So a healthy nervous system can do both. It can swing in and feel, and then it can swing out and rest. Where an avoidant nervous system just clenches more tightly to avoidance. It’s like, “Oh, I gotta stay over here and never feel anything.” So as we move into and out of our emotions, we eventually integrate those experiences and our capability to handle them.
So you may take some time to face your intense grief, to ugly cry, to scream, yell, shake, sob — and then you take some time to wrap up in a blanket and curl up with your spouse or your dog and watch some funny internet videos before you fall asleep.
It doesn’t mean that to process grief you have to be sad all the time or let your emotions run your life. Pendulation means that you can just address them in these small chunks and then swing back out.
2. Utilizing a Resource after a Loss
The second skill is resourcing. This is adding support to yourself while you face your pain.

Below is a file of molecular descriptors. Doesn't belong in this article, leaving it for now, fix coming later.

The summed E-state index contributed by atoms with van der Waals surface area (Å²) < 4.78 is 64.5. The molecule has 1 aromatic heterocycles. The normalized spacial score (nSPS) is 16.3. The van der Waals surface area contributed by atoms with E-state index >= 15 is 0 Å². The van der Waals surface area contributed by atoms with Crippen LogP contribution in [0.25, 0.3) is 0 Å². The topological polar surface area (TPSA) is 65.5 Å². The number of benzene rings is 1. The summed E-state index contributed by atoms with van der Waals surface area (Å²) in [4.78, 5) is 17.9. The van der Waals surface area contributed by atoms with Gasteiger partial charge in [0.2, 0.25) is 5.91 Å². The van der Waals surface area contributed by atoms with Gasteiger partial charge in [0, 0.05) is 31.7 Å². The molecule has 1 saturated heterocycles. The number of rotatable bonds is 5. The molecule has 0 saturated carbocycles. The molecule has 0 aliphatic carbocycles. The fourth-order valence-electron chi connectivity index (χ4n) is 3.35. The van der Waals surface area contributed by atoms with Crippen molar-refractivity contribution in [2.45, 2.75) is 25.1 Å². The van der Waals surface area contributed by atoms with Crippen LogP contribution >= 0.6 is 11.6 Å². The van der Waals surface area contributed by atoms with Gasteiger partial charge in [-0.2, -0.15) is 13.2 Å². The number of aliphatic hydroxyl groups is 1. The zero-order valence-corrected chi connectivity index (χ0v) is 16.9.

So instead of avoiding thinking about your loss or avoiding visiting the grave, you consider bringing someone with you to support you while you visit the grave. Or after you have a hard anniversary, maybe you find something that’s really soothing for your body, like a hot bath or a massage or an exercise that feels good.
So we’re just adding resources to help strengthen you as you face this painful experience.
The third skill is titration. And that just means doing things in small doses. So for example, if you need to work through some old memories or papers, set yourself a time limit to face your pain, and then take a break and come back to it after a rest. So you can just try to face your pain in small doses. Now, I know this isn’t always possible, but it’s one thing you can add to your toolkit.
Sending all my love to those of you out there who have experienced a loss, and I hope this helps in some small way.
If you’d like to learn more about Sarah Engler’s course, please check out this link. Thank you for watching, and take care.